as for the "hands full" and "luck":  yes, i will have my hands full- with two unbelievably beautiful miracles.  two boys full of life and spirit who will make me laugh and thank God each day.  and luck? i obviously don't need it- i've already been lucky enough to have the priviledge of mothering two boys.  i might be the luckiest person on the planet.

giving up my career?  first, i still work.  second, i will go back to education.  and third, no job could ever fulfill me the way being a mother does.  all day every day, i am presented with opportunities each day to be good at something, to do something i love, to feel fulfilled and successful, to make an enormous difference in the world around me.  there is no other job like being a mother, and i am SO thankful that i have this job.

traveling?  in the 16 months since becoming a mother, we've been to san francisco, lake george, disney, upstate new york numerous times, various camping trips, and other short roadtrips.  but that's missing the point: i do not have to step foot out of my house to experience the same wonder and amazement as traveling brings.  every day my boy sees something new, discovers it for the first time, and because i now see life through his eyes, i am re-discovering the most ordinary things in the most facsinating ways.  isn't that why we travel?  that's why i do and will.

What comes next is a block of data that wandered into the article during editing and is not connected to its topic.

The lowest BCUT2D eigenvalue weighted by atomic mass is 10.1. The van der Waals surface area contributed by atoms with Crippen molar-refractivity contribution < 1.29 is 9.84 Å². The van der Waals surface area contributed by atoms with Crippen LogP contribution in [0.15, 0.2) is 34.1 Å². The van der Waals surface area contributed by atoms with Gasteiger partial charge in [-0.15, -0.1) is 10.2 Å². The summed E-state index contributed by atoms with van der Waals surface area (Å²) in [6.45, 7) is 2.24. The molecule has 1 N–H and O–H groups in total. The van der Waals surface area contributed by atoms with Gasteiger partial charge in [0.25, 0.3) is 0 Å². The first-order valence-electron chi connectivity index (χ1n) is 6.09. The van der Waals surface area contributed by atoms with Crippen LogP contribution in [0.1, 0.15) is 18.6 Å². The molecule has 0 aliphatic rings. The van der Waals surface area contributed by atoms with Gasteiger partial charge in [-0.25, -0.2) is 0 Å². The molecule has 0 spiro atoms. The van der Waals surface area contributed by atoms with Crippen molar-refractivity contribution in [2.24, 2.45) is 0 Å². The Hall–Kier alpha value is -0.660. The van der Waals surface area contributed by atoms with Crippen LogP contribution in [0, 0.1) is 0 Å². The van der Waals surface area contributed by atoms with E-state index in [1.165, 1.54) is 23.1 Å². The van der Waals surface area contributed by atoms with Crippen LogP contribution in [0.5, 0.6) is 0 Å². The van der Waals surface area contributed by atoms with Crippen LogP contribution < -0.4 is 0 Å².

as Rachel Jankovic said:  The truth is that years ago, before this generation of mothers was even born, our society decided where children rank in the list of important things. Children rank way below college. Below world travel for sure. Below the ability to go out at night at your leisure. Below honing your body at the gym. Below any job you may have or hope to get. In fact, children rate below your desire to sit around and pick your toes, if that is what you want to do. Below everything. Children are the last thing you should ever spend your time doing.  Do we believe that we want children because there is some biological urge, or the phantom “baby itch”? Are we really in this because of cute little clothes and photo opportunities? Is motherhood a rock-bottom job for those who can’t do more, or those who are satisfied with drudgery? If so, what were we thinking? Motherhood is not a hobby, it is a calling. You do not collect children because you find them cuter than stamps. It is not something to do if you can squeeze the time in. It is what God gave you time for.